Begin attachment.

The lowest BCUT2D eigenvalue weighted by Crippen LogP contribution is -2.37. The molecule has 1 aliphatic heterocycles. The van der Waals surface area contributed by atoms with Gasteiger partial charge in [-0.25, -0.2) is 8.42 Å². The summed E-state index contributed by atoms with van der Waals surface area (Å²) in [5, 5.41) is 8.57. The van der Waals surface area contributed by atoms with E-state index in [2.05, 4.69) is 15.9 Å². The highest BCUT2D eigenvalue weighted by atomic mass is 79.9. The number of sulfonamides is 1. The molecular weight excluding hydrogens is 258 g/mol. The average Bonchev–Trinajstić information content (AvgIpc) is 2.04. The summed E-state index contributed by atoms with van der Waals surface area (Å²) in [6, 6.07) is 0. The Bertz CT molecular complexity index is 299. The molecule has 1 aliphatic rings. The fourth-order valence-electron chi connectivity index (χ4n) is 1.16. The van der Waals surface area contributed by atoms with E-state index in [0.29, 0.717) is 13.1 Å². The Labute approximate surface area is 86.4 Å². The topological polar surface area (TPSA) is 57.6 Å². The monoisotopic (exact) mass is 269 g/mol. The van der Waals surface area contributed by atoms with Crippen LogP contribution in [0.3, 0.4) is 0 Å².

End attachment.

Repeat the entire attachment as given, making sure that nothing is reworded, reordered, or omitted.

The lowest BCUT2D eigenvalue weighted by Crippen LogP contribution is -2.37. The molecule has 1 aliphatic heterocycles. The van der Waals surface area contributed by atoms with Gasteiger partial charge in [-0.25, -0.2) is 8.42 Å². The summed E-state index contributed by atoms with van der Waals surface area (Å²) in [5, 5.41) is 8.57. The van der Waals surface area contributed by atoms with E-state index in [2.05, 4.69) is 15.9 Å². The highest BCUT2D eigenvalue weighted by atomic mass is 79.9. The number of sulfonamides is 1. The molecular weight excluding hydrogens is 258 g/mol. The average Bonchev–Trinajstić information content (AvgIpc) is 2.04. The summed E-state index contributed by atoms with van der Waals surface area (Å²) in [6, 6.07) is 0. The Bertz CT molecular complexity index is 299. The molecule has 1 aliphatic rings. The fourth-order valence-electron chi connectivity index (χ4n) is 1.16. The van der Waals surface area contributed by atoms with E-state index in [0.29, 0.717) is 13.1 Å². The Labute approximate surface area is 86.4 Å². The topological polar surface area (TPSA) is 57.6 Å². The monoisotopic (exact) mass is 269 g/mol. The van der Waals surface area contributed by atoms with Crippen LogP contribution in [0.3, 0.4) is 0 Å².